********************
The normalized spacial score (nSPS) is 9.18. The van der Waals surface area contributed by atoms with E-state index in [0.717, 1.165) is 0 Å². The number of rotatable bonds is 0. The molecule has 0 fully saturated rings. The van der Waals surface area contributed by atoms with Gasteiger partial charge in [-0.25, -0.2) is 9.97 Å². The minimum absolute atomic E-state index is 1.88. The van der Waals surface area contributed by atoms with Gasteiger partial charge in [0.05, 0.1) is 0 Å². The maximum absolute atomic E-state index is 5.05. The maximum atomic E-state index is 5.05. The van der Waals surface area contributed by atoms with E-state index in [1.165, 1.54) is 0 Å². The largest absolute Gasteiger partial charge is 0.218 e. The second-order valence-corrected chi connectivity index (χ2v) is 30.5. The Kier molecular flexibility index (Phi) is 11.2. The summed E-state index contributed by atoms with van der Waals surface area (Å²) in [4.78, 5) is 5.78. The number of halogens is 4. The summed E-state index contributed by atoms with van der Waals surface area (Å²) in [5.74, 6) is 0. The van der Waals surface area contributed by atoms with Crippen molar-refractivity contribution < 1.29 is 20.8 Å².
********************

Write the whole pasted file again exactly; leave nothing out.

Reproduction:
The normalized spacial score (nSPS) is 9.18. The van der Waals surface area contributed by atoms with E-state index in [0.717, 1.165) is 0 Å². The number of rotatable bonds is 0. The molecule has 0 fully saturated rings. The van der Waals surface area contributed by atoms with Gasteiger partial charge in [-0.25, -0.2) is 9.97 Å². The minimum absolute atomic E-state index is 1.88. The van der Waals surface area contributed by atoms with Gasteiger partial charge in [0.05, 0.1) is 0 Å². The maximum absolute atomic E-state index is 5.05. The maximum atomic E-state index is 5.05. The van der Waals surface area contributed by atoms with E-state index in [1.165, 1.54) is 0 Å². The largest absolute Gasteiger partial charge is 0.218 e. The second-order valence-corrected chi connectivity index (χ2v) is 30.5. The Kier molecular flexibility index (Phi) is 11.2. The summed E-state index contributed by atoms with van der Waals surface area (Å²) in [4.78, 5) is 5.78. The number of halogens is 4. The summed E-state index contributed by atoms with van der Waals surface area (Å²) in [5.74, 6) is 0. The van der Waals surface area contributed by atoms with Crippen molar-refractivity contribution < 1.29 is 20.8 Å².